"Many industrial facilities will have multiple control systems that may or may not be integrated," Nelson said. Iot/Edge use cases can extract data across systems, correlate events and predict failures."

(2) Run AI/ML workloads in industrial sites
Reducing or eliminating latency is one of the main drivers of edge computing strategies. This is especially true for artificial intelligence and machine learning applications, as well as other automations that require data and large amounts of data to be effective.

There is huge AI/ML and automation potential in Iiot, but there are also huge data and latency implications.

"It takes a lot of data to make smart machines work seamlessly at the edges," said Brian Sathianathan, CTO of Iterate. Good AI requires data. Great AI requires a lot of data, and it needs to be available immediately."

This can be a problem in the first data flow scenario described above by Haff from Red Hat: sensor data flows from the edges to the core.

"I've seen it in manufacturing facilities where robots in the factory transmit 'too much' data through the local network and then all the way to the cloud and back," Sathianathan said. It's not ideal because, as manufacturing CIOs know, decisions have to be made immediately to be effective."

If delay is a problem, actual downtime is a killer -- especially in industrial Settings (where, for example, data outages or network problems can shut down gas pipelines) and related areas such as manufacturing.

While some downtime is usually acceptable in a standard IT environment, this is not the case in manufacturing. The cost of stopping a production line due to unstable edge applications can run into hundreds of thousands of dollars per minute, so there is simply no room for error.

Keeping the necessary data at the edge will be the driving factor to align edge computing with AI/ML use cases and minimize what Sathianathan describes as the "data overload" scenario.

(3) Improving energy management
Having edge applications that can automatically monitor and optimize energy consumption in industrial locations will not only improve productivity, but may also boost business revenue.

"There's a big push to monitor energy use and control loads in manufacturing and industrial applications," says Insight's Nelson. In industry, significant cost savings can be achieved simply by turning off or metering power loads at peak times."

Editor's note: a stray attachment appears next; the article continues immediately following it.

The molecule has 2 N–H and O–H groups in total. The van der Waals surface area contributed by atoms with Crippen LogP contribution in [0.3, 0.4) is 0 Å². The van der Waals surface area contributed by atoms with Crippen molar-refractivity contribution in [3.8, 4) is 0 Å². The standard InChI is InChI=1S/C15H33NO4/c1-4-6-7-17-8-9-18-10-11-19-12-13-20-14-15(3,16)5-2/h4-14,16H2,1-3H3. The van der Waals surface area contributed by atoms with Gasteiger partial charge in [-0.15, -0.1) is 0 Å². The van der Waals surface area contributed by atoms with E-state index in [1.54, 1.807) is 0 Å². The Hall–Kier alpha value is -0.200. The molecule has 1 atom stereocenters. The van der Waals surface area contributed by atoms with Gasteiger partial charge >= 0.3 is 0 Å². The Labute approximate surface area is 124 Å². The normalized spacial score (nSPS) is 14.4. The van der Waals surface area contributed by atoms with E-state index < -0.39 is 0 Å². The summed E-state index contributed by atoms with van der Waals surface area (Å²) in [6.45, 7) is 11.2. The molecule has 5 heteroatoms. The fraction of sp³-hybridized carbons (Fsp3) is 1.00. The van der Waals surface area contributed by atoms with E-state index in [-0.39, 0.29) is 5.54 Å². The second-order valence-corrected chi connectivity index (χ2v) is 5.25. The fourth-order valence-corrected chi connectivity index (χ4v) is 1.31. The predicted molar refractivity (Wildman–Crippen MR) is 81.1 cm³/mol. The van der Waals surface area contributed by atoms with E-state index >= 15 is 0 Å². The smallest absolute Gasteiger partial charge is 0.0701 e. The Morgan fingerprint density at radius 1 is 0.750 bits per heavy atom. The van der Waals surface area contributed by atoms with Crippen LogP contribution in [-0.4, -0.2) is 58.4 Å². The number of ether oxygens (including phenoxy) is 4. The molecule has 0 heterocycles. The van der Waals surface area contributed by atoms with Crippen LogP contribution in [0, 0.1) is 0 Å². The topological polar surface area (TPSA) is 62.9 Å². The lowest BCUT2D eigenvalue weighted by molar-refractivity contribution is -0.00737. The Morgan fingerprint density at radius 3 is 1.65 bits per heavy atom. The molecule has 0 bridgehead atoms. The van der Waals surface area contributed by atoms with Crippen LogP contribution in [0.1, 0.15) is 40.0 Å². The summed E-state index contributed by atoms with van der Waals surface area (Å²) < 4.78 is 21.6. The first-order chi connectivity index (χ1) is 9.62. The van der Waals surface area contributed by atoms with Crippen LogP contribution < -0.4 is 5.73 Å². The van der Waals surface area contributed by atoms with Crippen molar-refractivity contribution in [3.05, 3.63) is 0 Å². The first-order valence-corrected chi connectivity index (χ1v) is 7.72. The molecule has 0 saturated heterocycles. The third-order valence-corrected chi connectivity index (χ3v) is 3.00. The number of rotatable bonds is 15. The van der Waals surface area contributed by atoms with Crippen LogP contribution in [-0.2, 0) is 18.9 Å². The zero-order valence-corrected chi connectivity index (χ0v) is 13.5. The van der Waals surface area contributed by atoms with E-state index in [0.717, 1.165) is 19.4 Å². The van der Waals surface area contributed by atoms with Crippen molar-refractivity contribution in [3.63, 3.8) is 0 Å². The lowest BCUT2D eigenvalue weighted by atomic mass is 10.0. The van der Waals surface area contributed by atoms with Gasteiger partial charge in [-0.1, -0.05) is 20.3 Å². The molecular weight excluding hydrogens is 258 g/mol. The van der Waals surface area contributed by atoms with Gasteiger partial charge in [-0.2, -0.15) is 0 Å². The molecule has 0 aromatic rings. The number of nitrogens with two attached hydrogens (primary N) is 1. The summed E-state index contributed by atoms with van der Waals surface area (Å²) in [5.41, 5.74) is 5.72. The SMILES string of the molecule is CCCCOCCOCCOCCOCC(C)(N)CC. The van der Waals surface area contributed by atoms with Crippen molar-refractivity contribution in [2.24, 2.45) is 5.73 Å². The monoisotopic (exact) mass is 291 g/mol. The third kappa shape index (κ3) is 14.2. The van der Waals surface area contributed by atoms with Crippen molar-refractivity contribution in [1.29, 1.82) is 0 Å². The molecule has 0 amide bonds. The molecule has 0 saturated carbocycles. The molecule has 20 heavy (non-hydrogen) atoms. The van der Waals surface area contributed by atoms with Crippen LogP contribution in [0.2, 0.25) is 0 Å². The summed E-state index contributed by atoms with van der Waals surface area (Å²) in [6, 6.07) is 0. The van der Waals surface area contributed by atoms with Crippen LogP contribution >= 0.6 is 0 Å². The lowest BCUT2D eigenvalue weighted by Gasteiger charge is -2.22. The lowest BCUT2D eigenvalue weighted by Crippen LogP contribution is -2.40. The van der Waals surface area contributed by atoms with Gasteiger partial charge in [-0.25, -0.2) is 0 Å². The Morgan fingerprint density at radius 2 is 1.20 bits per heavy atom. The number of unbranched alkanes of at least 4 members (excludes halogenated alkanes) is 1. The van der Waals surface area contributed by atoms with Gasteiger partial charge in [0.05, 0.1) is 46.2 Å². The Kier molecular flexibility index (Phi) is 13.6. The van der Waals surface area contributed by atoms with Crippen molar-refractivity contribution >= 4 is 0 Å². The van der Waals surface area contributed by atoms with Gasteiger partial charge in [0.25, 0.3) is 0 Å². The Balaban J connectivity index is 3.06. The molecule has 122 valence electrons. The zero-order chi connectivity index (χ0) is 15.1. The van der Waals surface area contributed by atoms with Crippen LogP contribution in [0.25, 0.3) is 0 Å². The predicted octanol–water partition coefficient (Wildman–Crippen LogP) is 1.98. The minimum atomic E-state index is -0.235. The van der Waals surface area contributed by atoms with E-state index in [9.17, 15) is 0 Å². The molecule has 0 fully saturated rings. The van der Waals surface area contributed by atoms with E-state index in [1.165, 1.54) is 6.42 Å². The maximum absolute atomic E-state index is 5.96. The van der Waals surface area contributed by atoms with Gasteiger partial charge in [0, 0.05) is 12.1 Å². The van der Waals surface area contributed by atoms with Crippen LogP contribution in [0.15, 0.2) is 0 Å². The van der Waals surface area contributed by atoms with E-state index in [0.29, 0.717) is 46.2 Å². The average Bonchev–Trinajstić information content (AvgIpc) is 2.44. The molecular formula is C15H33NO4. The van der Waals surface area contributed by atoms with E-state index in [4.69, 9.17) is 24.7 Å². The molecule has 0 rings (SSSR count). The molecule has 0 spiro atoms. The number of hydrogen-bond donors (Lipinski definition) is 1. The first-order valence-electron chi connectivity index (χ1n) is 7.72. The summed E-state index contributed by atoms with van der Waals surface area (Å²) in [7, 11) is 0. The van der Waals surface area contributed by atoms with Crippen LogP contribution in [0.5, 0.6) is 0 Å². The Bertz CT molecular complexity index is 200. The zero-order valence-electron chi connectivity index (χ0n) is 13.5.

In fact, rising energy consumption and costs in industrial organizations are such an issue that it is the subject of presentations and papers at the 2021 conference: Edge Computing Energy Management Systems for Industrial Facilities.

Cios and other IT leaders can certainly understand the revenue: designing an edge application that automatically adjusts and optimizes energy consumption in response to price fluctuations could be a real drive for use case.

"Reducing electricity costs has become an urgent issue, while remote monitoring of connected devices and intelligence pushed to the edge of monitoring devices have become critical in the Industrial Internet of Things," the report's authors wrote.

(4) Strengthen staff safety and on-site safety
A pattern will be seen here: Industrial Edge/iot use cases rely on a large number of sensors and other machines in these environments. But it's not just about machines, it's also about people. Industrial advantages also have important employee safety and on-site safety possibilities, Nelson said.

"Tracking employees and contractors and alerting them when they're not where they're supposed to be is a big deal for safety and security," Nelson said.

Like many edge applications, this is a category that typically involves or integrates with other technologies, such as AI/ML. It's also the kind of seemingly low-tech device (such as ubiquitous employee ID badges) that can be given a modern makeover.

"Computer vision, RFID, and BLE can all be used in this use case, and building a security badge reader and security camera is a useful integration," Nelson said.

Or try another universally recognized security product that predates edge, cloud and digital computing as it's known: the hard hat.

"They built hard hats with built-in sensors that can track these use cases through WiFi access points," Nelson said.

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Four edge computing use cases in industry